Pulse Survey Results Released
FOR IMMEDIATE RELEASE
Oct. 16, 2017
Contact: Laura Horsley
Director of Marketing and Communications
Public Affairs Council
Survey: Lack of Trust in Politicians and Business is a Bipartisan Issue
Companies Try to Sway Washington, but Face the Same Reputation Problems as Those They Lobby
(Washington, D.C.) While stocks soar, trust in corporate America and elected officials in Washington, D.C., continues to drop — and America’s discontent with politics and business is not party-specific.
A new survey conducted by the Public Affairs Council, in conjunction with Morning Consult, finds that Clinton and Trump voters have more in common than you might think: neither group trusts Washington politicians nor America’s CEOs.
The online survey polled 2,201 adults on their attitudes and expectations for major companies and elected officials. The surprising findings show bipartisan agreement on sentiment:
- Clinton and Trump voters agree: Washington can’t be trusted. 58 percent of Trump voters, 59 percent of Clinton voters and 63 percent of conservatives say elected officials in Washington have low honesty and ethical standards, despite Republican control of Congress and the White House.
- Only 47 percent of Americans trust major companies to behave ethically, and only nine percent of Trump voters and eight percent of Clinton voters give CEOs high scores for honesty.
“Businesses are worried about core issues like trade and tax reform, and they’re also jumping into public debates on immigration, racism, LGBT rights and climate change,” said Doug Pinkham, president of the Public Affairs Council. “But with all the political turmoil in Washington, their world feels riskier. Many firms are having a difficult time finding their footing at the intersection of business and modern American politics.”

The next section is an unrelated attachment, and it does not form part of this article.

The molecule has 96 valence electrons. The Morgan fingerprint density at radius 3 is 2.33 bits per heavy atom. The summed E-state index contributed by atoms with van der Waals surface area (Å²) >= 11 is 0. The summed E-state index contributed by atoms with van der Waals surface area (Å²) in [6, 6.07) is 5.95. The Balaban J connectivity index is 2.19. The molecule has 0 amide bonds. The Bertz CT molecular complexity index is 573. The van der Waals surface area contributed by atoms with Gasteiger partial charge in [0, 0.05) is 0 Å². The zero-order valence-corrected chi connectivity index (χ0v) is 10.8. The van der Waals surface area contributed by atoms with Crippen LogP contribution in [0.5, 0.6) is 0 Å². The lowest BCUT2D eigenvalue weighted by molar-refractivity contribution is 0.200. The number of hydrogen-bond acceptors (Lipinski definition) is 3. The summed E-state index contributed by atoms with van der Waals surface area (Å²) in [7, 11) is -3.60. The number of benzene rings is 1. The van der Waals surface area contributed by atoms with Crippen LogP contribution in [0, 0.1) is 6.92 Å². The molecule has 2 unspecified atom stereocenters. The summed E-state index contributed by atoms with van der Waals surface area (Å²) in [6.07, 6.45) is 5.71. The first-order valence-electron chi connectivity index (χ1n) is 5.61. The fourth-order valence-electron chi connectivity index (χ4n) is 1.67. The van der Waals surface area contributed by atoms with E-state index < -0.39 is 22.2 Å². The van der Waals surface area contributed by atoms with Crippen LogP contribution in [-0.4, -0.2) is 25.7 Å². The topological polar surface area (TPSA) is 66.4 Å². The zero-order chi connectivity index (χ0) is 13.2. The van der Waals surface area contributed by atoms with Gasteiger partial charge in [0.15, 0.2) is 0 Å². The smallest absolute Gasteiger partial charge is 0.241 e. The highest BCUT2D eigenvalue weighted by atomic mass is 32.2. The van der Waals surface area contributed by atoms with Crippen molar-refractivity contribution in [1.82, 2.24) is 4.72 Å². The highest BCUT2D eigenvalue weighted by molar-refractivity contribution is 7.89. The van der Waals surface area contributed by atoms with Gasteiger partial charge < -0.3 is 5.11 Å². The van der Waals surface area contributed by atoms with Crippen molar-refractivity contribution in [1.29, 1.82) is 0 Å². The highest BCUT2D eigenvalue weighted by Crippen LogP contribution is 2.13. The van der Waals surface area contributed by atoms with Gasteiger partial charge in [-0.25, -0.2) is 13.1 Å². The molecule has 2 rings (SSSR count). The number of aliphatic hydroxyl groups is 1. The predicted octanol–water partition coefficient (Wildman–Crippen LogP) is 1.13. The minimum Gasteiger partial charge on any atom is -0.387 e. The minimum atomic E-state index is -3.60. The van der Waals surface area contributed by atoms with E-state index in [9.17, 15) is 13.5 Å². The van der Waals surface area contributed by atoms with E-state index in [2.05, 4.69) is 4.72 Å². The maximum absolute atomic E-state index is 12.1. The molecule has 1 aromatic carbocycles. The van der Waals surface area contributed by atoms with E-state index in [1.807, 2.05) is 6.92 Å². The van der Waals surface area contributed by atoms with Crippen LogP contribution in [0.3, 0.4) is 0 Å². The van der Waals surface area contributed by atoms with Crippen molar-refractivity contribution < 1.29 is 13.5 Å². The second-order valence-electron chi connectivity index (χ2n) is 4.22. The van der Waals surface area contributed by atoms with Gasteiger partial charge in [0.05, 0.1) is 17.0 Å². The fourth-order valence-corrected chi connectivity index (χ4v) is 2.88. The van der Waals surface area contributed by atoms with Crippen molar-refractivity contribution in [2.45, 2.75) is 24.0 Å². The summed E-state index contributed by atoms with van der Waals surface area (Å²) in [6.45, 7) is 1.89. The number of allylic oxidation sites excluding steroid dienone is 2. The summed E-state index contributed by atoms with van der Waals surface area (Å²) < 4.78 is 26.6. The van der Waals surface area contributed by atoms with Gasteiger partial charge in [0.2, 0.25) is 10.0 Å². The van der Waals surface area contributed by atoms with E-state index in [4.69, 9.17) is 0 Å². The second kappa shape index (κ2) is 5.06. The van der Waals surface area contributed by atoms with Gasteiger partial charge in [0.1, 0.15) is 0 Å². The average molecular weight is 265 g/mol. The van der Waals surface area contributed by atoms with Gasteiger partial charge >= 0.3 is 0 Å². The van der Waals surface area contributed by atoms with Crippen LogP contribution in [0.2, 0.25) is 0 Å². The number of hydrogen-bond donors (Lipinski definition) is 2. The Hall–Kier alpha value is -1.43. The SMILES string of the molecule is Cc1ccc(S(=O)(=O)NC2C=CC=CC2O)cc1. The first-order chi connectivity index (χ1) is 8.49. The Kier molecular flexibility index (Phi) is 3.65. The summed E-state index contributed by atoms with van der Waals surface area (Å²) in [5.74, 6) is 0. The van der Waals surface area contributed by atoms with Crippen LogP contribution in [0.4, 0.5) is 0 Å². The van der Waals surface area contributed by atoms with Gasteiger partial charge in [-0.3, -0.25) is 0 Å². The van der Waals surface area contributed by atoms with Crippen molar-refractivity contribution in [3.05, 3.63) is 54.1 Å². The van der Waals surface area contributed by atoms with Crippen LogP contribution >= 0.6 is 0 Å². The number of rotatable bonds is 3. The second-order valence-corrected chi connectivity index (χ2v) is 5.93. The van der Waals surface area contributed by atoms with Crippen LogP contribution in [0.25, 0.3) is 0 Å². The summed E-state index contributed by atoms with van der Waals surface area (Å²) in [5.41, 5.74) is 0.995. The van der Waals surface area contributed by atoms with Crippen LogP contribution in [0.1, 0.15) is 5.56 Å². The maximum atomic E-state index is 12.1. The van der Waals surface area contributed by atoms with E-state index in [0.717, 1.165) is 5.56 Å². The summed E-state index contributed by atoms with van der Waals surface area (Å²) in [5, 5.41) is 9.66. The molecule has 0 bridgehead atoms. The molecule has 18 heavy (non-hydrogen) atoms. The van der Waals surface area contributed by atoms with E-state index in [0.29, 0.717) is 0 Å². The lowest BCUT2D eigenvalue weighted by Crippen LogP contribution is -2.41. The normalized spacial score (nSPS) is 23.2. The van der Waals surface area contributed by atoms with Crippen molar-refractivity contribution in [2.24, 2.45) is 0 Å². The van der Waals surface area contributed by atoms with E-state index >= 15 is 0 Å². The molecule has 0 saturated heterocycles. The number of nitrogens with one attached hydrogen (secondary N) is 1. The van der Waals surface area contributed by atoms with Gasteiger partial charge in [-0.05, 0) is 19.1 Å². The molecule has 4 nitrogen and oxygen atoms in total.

The poll also revealed mixed opinions about CEO participation in presidential advisory committees, government regulation and corporate lobbying.
- CEOs should think carefully before serving on a presidential committee. Twenty-eight (28) percent of Americans believe serving on these committees is an active endorsement of the president, 32 percent believe CEOs serve to increase their profits, and only 39 percent believe CEOs are able to hold independent political views while serving.
- There’s a correlation between the most untrusted industries and perceived under-regulation. When compared to other industries, technology companies are considered the most trustworthy and least in need of new regulations. Conversely, pharmaceutical and health insurance firms are considered the least trustworthy and the most under-regulated.
- Not all lobbying is bad. The public largely approves of corporate lobbying as long as companies have a good reason such as protecting jobs (61 percent), leveling the playing field (54 percent) and supporting social causes (53 percent).
The survey also measured the impact of traditional and digital media in shaping public perception about corporate behavior.
- Business news = bad news: Americans are more than twice as likely to assume a media story about a major company is negative rather than positive.
- Social media not a major driver in shaping views about business. Most Americans form their opinions of major companies through work experience or knowing others employed by major companies. Only 14 percent (mostly young adults) say social media has a lot of influence on their views about Corporate America.
View the full survey results.
In its seventh year, the Pulse Survey has identified trends and measured public opinion on business, politics and policy to help companies better understand the American state of mind as they look to create impactful public affairs strategies.
About the Public Affairs Council
Both nonpartisan and nonpolitical, the Public Affairs Council is the leading association for public affairs professionals worldwide. The Council’s mission is to advance the field of public affairs and to provide its 700 member companies and associations with the executive education and expertise they need to succeed while maintaining the highest ethical standards. Learn more about the Council at pac.org.